At least six people were killed and 24 wounded on Tuesday by two bomb blasts that struck a boys' school in a Shia Hazara neighbourhood of the Afghan capital, police and hospital staff said.
The number of attacks in the country has significantly declined since the Taliban ousted the US-backed Afghan government in August, but the militant Islamic State group has claimed several attacks since then.
Several bodies were strewn outside the gate of a school in the densely populated Shia Dasht-e-Barchi neighbourhood in Kabul, alongside patches of blood, burnt books and school bags, according to images posted on social media.
“We were leaving school and had just stepped out from the rear gate when the explosion occurred,” Ali Jan, a student who was wounded in the first blast, told AFP at a hospital in the area where the blasts occurred.
The second blast took place as rescuers arrived to ferry victims from the first explosion to hospitals.
“Some of our friends have lost hands, while some were covered in blood,” said Saeed Rahmatullah Haidari, a student at the school.
“There were pieces of broken glass and pools of blood ... my whole body was shaking.”
Outside a hospital treating the wounded, Taliban fighters beat back the families of students who had gathered searching for information.
Women cried out as they scanned through pictures of victims posted on nearby walls by medics.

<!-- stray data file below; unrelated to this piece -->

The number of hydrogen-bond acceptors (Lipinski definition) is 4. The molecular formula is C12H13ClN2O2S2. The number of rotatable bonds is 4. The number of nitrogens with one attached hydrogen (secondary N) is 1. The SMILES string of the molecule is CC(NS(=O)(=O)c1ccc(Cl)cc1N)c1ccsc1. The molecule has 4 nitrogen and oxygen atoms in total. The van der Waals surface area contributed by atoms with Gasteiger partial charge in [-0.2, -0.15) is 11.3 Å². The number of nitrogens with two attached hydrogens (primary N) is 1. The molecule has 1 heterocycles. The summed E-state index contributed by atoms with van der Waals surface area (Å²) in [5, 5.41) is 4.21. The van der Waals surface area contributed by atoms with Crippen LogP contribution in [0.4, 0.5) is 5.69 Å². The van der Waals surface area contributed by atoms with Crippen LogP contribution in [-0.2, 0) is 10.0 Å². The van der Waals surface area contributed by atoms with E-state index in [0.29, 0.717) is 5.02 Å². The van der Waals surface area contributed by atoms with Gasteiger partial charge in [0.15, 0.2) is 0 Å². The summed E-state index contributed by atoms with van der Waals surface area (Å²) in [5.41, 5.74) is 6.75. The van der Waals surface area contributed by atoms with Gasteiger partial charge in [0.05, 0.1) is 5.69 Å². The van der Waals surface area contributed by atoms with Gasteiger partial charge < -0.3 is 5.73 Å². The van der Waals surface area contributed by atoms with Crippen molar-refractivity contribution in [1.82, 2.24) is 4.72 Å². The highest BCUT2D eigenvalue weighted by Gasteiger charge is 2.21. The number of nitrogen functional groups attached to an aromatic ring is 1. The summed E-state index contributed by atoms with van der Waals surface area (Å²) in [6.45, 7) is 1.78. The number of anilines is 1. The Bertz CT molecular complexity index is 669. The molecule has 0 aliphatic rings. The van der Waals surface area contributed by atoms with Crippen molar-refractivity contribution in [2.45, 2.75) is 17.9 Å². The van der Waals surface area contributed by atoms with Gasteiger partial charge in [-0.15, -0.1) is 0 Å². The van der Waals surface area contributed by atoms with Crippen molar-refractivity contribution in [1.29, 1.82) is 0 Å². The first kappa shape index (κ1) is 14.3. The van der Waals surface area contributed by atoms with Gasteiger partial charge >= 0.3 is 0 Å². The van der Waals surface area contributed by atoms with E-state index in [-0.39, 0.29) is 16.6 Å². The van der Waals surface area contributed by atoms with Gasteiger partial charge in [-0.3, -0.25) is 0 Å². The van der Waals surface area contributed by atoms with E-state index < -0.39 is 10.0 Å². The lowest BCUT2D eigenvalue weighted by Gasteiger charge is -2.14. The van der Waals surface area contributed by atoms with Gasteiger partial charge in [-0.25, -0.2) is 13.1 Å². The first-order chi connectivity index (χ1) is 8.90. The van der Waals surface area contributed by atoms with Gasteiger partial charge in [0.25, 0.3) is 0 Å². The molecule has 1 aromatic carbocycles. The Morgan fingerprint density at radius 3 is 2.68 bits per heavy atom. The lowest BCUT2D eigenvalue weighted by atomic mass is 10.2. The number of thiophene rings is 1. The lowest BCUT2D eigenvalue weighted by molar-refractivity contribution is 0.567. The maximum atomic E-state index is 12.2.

Kabul police spokesman Khalid Zadran told AFP that the attack outside the Abdul Rahim Shahid school was caused by two improvised explosive devices, killing six people.
A grenade was also thrown at a nearby English language centre in the same area, wounding one person, he later said.
Two hospitals said they were treating 24 wounded patients.
The Dasht-e-Barchi neighbourhood is mainly home to the Hazara community and has been previously targeted by the Islamic State group.
The Hazara community, which makes up between 10 and 20 per cent of the country's 38 million people, has long been the target of mass-casualty attacks, some blamed on the Taliban during their 20-year insurgency.
Since seizing power the Taliban have regularly carried out raids on suspected IS hideouts, mainly in the eastern Nangarhar province.
Taliban officials insist their forces have defeated IS, but analysts say the group is a key security challenge.
IS has claimed some of the deadliest attacks in Afghanistan in recent years.
In May last year at least 85 people — mainly girl students — were killed and about 300 wounded when three bombs exploded near their school in Dasht-e-Barchi.
No group claimed responsibility, but in October 2020 IS claimed a suicide attack on an educational centre in the same area that killed 24, including students.
In May 2020, the group was blamed for a bloody gun attack on a maternity ward of a hospital in the neighbourhood that killed 25 people, including new mothers.
Pakistan condemns blast
Meanwhile, Pakistan has strongly condemned the terrorist attacks in Kabul on Tuesday, resulting in the deaths of precious lives and injuries to several others.
"The government and the people of Pakistan extend deep sympathies to the families of those who have lost their lives and pray for the early recovery of the injured," the Foreign Office said in a statement.
It said Pakistan "strongly condemns" terrorism in all its forms and manifestations. "We stand with our Afghan brothers in this moment of sorrow."
The FO stressed that it was important that Afghanistan and the international community engaged in close cooperation against the scourge of terrorism.